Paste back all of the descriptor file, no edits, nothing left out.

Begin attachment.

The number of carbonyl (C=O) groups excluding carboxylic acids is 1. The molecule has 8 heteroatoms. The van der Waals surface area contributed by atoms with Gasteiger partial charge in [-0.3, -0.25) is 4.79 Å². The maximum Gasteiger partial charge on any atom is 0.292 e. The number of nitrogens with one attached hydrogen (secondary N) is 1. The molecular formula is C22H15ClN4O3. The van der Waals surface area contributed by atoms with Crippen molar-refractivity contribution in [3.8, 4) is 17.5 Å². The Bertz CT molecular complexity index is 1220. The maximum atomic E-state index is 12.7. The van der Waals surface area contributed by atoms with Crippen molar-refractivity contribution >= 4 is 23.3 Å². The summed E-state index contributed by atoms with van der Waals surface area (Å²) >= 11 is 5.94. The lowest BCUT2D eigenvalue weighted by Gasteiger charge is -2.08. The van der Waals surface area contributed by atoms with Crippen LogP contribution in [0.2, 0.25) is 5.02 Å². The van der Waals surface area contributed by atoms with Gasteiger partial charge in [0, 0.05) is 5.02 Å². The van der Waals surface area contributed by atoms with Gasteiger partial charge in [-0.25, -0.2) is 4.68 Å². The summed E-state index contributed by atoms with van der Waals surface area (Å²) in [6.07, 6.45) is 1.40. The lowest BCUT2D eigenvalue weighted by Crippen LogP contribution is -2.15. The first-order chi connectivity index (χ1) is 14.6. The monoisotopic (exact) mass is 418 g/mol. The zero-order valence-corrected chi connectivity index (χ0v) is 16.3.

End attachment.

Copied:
The number of carbonyl (C=O) groups excluding carboxylic acids is 1. The molecule has 8 heteroatoms. The van der Waals surface area contributed by atoms with Gasteiger partial charge in [-0.3, -0.25) is 4.79 Å². The maximum Gasteiger partial charge on any atom is 0.292 e. The number of nitrogens with one attached hydrogen (secondary N) is 1. The molecular formula is C22H15ClN4O3. The van der Waals surface area contributed by atoms with Crippen molar-refractivity contribution in [3.8, 4) is 17.5 Å². The Bertz CT molecular complexity index is 1220. The maximum atomic E-state index is 12.7. The van der Waals surface area contributed by atoms with Crippen molar-refractivity contribution >= 4 is 23.3 Å². The summed E-state index contributed by atoms with van der Waals surface area (Å²) >= 11 is 5.94. The lowest BCUT2D eigenvalue weighted by Gasteiger charge is -2.08. The van der Waals surface area contributed by atoms with Crippen LogP contribution in [0.2, 0.25) is 5.02 Å². The van der Waals surface area contributed by atoms with Gasteiger partial charge in [0, 0.05) is 5.02 Å². The van der Waals surface area contributed by atoms with Gasteiger partial charge in [-0.25, -0.2) is 4.68 Å². The summed E-state index contributed by atoms with van der Waals surface area (Å²) in [6.07, 6.45) is 1.40. The lowest BCUT2D eigenvalue weighted by Crippen LogP contribution is -2.15. The first-order chi connectivity index (χ1) is 14.6. The monoisotopic (exact) mass is 418 g/mol. The zero-order valence-corrected chi connectivity index (χ0v) is 16.3.